For this reason women on the Pill or Coil who may still rely on them for contraception, rather than heavy bleeding, are not advised to use bioidentical hormones unless also taking additional precautions.

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AnnA Rushton | 3:02 pm, January 31st, 2018

Glad they helped Katie but not sure you have bioidentical hormones as Netdoctor states that ‘Qlaira tablets contain two active ingredients, estradiol valerate and dienogest. These are synthetic versions of the naturally occurring female sex hormones, oestrogen and progesterone. Estradiol is a synthetic version of oestrogen that is metabolised in the body to a form of oestrogen that is naturally found in the body. Dienogest is a synthetic form of progesterone.’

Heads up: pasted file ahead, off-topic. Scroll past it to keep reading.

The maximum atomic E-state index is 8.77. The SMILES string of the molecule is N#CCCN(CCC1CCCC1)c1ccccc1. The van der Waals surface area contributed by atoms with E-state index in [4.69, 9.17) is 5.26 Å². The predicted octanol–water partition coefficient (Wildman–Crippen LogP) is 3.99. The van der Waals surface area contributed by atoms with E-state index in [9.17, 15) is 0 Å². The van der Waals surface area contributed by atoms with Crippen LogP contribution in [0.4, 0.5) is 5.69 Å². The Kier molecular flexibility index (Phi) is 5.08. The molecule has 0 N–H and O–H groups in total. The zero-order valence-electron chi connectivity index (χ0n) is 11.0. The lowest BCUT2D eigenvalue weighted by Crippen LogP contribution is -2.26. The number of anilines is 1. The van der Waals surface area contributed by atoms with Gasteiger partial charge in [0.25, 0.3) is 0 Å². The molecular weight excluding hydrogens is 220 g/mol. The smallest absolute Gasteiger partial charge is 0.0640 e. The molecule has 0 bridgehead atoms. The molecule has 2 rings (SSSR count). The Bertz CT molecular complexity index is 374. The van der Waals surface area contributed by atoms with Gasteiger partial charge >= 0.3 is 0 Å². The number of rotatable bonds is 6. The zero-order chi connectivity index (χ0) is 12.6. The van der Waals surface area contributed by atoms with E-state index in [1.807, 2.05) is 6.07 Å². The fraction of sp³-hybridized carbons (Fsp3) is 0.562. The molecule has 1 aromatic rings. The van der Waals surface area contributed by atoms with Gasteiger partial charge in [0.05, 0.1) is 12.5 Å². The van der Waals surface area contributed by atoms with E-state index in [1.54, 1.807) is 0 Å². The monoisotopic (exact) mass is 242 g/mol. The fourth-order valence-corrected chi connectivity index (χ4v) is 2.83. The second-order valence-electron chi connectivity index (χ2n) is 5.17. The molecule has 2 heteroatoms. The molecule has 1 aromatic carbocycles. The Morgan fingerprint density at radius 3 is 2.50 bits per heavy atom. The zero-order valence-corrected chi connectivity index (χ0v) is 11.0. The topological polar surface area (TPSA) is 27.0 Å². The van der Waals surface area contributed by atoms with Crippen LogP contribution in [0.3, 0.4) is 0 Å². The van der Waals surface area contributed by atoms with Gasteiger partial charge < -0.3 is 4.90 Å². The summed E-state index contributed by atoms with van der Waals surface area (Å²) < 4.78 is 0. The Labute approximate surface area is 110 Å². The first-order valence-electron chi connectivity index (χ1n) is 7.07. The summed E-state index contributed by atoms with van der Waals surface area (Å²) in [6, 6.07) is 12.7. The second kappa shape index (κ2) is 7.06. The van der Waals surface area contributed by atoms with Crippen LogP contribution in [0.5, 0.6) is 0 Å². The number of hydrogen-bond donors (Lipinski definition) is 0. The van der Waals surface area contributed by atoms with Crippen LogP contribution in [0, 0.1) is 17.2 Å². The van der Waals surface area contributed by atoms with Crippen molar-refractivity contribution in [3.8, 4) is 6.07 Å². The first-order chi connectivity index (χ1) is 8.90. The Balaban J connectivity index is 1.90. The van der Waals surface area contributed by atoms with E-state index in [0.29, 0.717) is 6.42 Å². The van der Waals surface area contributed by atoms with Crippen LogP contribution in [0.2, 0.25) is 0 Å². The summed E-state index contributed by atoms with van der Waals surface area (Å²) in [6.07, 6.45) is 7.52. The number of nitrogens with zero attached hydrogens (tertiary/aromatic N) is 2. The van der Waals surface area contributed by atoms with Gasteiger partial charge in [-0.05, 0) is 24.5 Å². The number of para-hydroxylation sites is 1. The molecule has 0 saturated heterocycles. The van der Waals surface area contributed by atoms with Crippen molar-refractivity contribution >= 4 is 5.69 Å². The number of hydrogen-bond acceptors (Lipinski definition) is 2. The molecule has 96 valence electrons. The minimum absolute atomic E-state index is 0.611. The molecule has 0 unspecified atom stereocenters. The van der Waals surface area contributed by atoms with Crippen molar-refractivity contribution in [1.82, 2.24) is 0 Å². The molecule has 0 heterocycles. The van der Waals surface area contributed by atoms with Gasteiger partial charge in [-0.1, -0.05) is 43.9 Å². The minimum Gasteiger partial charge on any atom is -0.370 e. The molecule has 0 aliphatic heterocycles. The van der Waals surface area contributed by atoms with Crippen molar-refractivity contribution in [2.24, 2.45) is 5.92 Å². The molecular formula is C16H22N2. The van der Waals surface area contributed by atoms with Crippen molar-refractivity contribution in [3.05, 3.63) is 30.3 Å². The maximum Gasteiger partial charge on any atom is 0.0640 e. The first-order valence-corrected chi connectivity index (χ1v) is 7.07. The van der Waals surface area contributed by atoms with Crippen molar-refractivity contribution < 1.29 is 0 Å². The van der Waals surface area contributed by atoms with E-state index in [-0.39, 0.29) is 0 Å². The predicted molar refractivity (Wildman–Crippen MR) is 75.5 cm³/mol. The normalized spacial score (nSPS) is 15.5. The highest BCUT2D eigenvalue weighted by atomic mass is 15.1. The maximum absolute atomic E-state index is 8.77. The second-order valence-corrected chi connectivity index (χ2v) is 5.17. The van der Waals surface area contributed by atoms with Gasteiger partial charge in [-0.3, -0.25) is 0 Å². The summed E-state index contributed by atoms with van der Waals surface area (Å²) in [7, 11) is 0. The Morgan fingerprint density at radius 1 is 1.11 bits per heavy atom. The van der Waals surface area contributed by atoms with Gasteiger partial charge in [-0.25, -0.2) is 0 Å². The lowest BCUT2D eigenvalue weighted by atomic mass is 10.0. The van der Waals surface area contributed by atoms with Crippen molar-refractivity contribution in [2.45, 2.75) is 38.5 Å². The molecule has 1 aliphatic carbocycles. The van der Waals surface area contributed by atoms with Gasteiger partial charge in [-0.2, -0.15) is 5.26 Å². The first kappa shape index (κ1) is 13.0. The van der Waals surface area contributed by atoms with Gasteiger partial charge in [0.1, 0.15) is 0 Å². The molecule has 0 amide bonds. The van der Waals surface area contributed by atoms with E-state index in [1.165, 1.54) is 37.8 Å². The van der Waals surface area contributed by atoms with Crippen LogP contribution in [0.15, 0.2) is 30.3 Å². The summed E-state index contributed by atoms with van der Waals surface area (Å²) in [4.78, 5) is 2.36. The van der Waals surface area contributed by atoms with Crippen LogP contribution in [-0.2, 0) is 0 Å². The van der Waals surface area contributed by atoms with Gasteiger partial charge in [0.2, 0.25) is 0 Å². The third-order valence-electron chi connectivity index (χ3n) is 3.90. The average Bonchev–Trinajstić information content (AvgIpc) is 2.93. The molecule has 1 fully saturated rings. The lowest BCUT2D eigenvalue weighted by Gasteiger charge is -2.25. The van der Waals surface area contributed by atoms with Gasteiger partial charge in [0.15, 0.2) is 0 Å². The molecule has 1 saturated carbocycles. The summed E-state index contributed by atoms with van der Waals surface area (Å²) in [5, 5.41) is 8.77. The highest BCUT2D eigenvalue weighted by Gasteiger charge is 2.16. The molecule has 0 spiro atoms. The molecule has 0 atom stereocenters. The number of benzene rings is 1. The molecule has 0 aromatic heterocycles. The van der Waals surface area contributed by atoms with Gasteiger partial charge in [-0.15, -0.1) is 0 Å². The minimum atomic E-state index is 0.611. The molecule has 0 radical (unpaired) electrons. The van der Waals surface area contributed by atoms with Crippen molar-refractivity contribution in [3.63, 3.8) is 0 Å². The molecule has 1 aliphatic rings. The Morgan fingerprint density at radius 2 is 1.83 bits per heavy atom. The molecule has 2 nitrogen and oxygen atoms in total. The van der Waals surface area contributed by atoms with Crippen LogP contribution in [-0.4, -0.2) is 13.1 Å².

Katie | 6:11 am, January 31st, 2018

Heard of Natazia (USA) or Qlaira (Europe)? Instead of using the synthetic hormones found in common birth control pills, Natazia/Qlaira uses bioidentical hormones made from plants. I tried everything from Ortho Evra to Mirena to the Nuvaring and had terrible side effects from anything that had synthetic hormones in it. Very happy with Natazia/Qlaira and have had no side effects.

Lenore | 5:33 pm, September 18th, 2013

There is certainly a lot to find out abbout this issue. I love all thee points you made.

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Jill | 10:08 pm, August 6th, 2011

This article has given me so much clarity. I believe I am one of those “If you go off the birth control, it may take awhile to kick back in and in some women it never comes back.” What are you supposed to do then, but stay on BCP forever?